Canada’s Capital City – Ottawa, ON


While in upstate New York, we took the opportunity to visit Canada’s capital, Ottawa, Ontario. Unfortunately, it took us about 20 minutes to get through customs processing, which bordered on inclusion of a strip search. I don’t know what threw things off course, but I have a strong hunch.

Canada’s Parliament at Parliament Hill. First opened in 1866, the original building pretty much burned to the ground in 1916 during the time of Canada’s participation in World War I. Some believe the fire was a deliberate act by the German saboteurs, but no firm conclusions exist. The current version began completion in 1927

When questioned what the purpose of our trip to Ottawa was, I remarked “We’re going there for dinner.” When asked where we lived, I answered “Texas.” After being asked to roll down our back windows and upon seeing the inside of our Honda which looks like a family of gypsies lives in it, I was promptly directed to quarantine. What didn’t make sense to them was that someone would drive 1,800 miles for an overnight stay in Ottawa, especially with a carload of crap that included a very large cooler. After multiple explanations regarding the fact that we left our home in a local campground on U.S. turf, and the passing of a criminal background check, they let us go. Lesson to all: How you ask the question is as important as the answer.

The clock tower at the Parliament as well as the tower of east block which is used for parliamentary members much like U.S. congressional buildings

As cities go, Ottawa ranks at the top of my list. It is clean. It is safe. It is modern. I’ve always enjoyed going there except when it was blistering cold one winter as I visited Bell Canada. My God, it was cold. And the snow was 2 feet deep. Aside from that, it is a very pleasant city to visit. I liken it to Oslo, Norway in terms of being cosmopolitan and clean while also maintaining its rich heritage in architecture.

I have no clue what this building is on Rue Wellington, but Alayne liked it enough to take a picture. It quite possibly could be the office of the Prime Minister
This is Canada’s National War Memorial. Like the Tomb of the Unknown Soldier in the U.S., it has guards stationed. Unlike the U.S. version which is guarded 24 by 7 by 365, guard duty seems to be a 9-5 job in Canada, as they were there in the p.m. but were gone by 6 p.m. I was disappointed in that and think Canada should strive to do better.  In fairness, they just started guarding it in June 2018

We only spent the evening there, but it was very delightful. We visited the parliament area, as well as the Rideau Canal and the Byward market area. We enjoyed evening cocktails at the rooftop bar at the Hyatt Andaz while overlooking Parliament and the Byward Market.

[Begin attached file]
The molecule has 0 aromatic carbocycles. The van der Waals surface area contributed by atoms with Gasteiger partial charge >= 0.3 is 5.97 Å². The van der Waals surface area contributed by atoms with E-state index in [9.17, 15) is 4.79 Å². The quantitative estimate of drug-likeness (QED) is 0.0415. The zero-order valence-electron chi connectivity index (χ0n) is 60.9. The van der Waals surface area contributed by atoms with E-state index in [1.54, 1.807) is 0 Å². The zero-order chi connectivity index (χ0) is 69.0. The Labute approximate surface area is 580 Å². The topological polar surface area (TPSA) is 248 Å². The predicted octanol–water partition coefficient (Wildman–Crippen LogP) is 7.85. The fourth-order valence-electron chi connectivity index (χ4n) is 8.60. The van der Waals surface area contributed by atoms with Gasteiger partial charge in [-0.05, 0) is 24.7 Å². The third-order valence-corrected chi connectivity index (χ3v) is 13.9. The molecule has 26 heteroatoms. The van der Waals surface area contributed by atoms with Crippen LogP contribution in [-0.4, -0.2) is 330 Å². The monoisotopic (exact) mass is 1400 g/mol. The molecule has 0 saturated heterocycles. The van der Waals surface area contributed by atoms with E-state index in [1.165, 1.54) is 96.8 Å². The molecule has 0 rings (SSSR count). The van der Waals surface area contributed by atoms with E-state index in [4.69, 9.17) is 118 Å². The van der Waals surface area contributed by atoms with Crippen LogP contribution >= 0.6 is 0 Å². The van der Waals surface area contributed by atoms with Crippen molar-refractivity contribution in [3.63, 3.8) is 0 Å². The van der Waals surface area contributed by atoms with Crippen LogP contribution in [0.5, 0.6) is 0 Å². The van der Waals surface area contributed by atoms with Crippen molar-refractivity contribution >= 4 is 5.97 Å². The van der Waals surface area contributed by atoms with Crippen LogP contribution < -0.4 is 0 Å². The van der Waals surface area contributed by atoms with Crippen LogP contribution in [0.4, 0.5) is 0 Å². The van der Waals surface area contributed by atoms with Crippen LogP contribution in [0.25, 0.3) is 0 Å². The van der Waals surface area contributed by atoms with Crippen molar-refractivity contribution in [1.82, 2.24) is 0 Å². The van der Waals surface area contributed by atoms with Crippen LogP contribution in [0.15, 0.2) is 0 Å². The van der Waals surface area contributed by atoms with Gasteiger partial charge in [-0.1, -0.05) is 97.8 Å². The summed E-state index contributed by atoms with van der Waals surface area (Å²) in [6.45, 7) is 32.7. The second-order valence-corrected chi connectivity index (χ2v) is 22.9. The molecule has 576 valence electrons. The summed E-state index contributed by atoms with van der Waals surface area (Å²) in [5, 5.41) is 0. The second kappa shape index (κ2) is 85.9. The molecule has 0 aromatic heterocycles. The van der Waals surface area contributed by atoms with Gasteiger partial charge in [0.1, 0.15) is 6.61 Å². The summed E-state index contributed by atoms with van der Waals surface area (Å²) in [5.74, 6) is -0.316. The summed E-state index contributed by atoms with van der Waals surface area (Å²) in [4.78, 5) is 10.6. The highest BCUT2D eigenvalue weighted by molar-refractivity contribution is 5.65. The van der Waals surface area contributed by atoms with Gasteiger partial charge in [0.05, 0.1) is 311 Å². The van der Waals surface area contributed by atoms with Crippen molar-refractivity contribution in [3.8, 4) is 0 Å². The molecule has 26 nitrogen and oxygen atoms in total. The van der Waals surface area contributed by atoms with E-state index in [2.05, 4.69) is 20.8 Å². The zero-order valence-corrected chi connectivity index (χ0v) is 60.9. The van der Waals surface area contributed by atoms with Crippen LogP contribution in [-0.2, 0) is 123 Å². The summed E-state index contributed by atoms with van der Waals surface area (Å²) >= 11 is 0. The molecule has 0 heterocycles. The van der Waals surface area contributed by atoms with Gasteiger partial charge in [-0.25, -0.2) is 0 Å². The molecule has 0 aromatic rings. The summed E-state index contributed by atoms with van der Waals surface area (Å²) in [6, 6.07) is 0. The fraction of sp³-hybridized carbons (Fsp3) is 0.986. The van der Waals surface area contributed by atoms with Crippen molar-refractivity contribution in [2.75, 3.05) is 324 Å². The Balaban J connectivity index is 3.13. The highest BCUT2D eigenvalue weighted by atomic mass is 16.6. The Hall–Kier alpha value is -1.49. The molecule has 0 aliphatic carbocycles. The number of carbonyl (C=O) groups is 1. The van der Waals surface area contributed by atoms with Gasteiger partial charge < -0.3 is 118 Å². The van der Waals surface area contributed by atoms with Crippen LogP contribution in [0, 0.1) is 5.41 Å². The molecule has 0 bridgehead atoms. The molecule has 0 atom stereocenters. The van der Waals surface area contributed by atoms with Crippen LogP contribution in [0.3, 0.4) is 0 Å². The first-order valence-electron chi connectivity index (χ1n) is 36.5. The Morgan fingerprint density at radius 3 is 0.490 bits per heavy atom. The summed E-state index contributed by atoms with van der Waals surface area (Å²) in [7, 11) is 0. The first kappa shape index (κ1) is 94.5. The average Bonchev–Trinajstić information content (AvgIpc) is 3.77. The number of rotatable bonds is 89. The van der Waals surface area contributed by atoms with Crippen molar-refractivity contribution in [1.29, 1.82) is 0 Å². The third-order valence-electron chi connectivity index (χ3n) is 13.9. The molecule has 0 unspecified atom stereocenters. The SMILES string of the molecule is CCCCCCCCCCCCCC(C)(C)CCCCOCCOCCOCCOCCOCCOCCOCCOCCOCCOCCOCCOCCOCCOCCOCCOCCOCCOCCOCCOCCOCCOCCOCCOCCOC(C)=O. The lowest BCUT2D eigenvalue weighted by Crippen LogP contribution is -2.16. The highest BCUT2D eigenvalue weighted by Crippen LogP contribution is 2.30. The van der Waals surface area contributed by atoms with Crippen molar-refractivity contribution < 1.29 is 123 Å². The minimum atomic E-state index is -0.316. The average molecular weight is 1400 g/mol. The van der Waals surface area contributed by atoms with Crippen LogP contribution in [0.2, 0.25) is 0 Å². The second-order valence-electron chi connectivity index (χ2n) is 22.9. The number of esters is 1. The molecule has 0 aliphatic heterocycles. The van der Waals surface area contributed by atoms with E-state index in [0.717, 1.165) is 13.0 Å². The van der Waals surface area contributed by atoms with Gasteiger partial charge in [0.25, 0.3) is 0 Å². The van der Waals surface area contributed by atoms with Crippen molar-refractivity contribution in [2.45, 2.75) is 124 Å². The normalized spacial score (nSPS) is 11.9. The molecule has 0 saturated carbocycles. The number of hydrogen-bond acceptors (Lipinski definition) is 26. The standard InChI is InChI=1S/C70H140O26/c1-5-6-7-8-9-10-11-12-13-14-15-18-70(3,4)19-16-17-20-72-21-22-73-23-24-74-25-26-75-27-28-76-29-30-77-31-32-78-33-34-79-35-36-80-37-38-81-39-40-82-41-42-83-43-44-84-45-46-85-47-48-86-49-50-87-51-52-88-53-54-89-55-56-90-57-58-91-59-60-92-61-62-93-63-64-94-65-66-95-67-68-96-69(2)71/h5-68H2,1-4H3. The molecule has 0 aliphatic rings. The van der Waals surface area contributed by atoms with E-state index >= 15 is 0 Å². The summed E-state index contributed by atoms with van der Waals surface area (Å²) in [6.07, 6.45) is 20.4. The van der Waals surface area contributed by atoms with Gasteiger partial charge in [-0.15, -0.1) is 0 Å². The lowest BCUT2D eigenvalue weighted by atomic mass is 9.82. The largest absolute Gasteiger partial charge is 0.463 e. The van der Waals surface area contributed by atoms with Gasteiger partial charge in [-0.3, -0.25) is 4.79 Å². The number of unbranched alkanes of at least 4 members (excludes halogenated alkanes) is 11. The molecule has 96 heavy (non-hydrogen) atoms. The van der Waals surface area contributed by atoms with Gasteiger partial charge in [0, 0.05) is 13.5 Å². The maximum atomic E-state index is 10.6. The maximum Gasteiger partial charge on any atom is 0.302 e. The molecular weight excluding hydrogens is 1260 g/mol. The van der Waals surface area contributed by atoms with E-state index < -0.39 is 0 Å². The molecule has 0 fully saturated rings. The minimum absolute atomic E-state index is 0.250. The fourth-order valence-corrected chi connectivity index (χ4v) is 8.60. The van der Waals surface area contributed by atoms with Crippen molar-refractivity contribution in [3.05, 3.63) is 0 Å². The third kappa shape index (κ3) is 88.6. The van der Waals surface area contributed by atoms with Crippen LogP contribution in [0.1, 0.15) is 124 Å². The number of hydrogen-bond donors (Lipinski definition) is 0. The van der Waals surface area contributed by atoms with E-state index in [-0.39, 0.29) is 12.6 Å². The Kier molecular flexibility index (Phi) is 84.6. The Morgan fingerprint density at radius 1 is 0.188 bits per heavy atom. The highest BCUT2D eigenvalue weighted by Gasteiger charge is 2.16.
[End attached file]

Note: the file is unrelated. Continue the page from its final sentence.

This shot overlooks the Rideau Canel and the Ottawa River, which separates Ontario from Quebec
Operating the locks at the Rideau River is still very much a manual process
Boats awaiting exit from the Rideau Canal. First established in in 1832, the Rideau canal joined Ottawa with the St. Lawrence River and Lake Ontario
This was our view of Parliament Hill from atop the Hyatt Andaz hotel. I could not believe my lucky fortune that 16 oz. craft IPAs were only the equivalent of seven dollars U.S. And I shortly found out, that was on the high side!
You can see Parliament in the back, and Byward Market in the middle in this shot
This is a shot of The Aude Dubliner in Byward Market. My only objection to our visit was the number of people smoking pot out in the open, especially being that Ottawa’s Byward Market is family-friendly (notice the stroller on the far left). Folks, if you don’t see open liquor on the street, there’s no reason to suspect people want to see you smoking pot!
This is the very famous Fairmont Chateau Laurier located alongside the Rideau Canal. I had the pleasure of staying there once in the dead of winter and watching ice skaters leverage the canal when it was all lit up. It was very pretty (I apologize to my French friends, but WordPress seems to have a hard time putting special accents above characters in captions)
This is an evening shot looking alongside the Fairmont Chateau Laurier at the canal bridge

Before capping the night off, we spent about 20 minutes viewing the light show at Parliament. It appears to be put on each night around 10 p.m. It runs through Canada’s rich history from the 1700’s to present day. Following that, we enjoyed a Brussel sprout pizza at the Bier Market.

The first of several shots as people await the light show at Parliament
This image shows the original Parliament before it was burned to the ground on February 3, 1926. Only the library remained thanks to the quick thinking of a clerk who sealed it off from the rest of the building
Part of the laser light show at Parliament
The end of the lightshow
The street we hung at started rolling up at 11 p.m., so if you go to Ottawa, hold your expectations of night life in check. Notice the bum sleeping on the sidewalk in the lower right. Pot will do that

As cities go, you should put Ottawa on your list. It is A-okay in my book.

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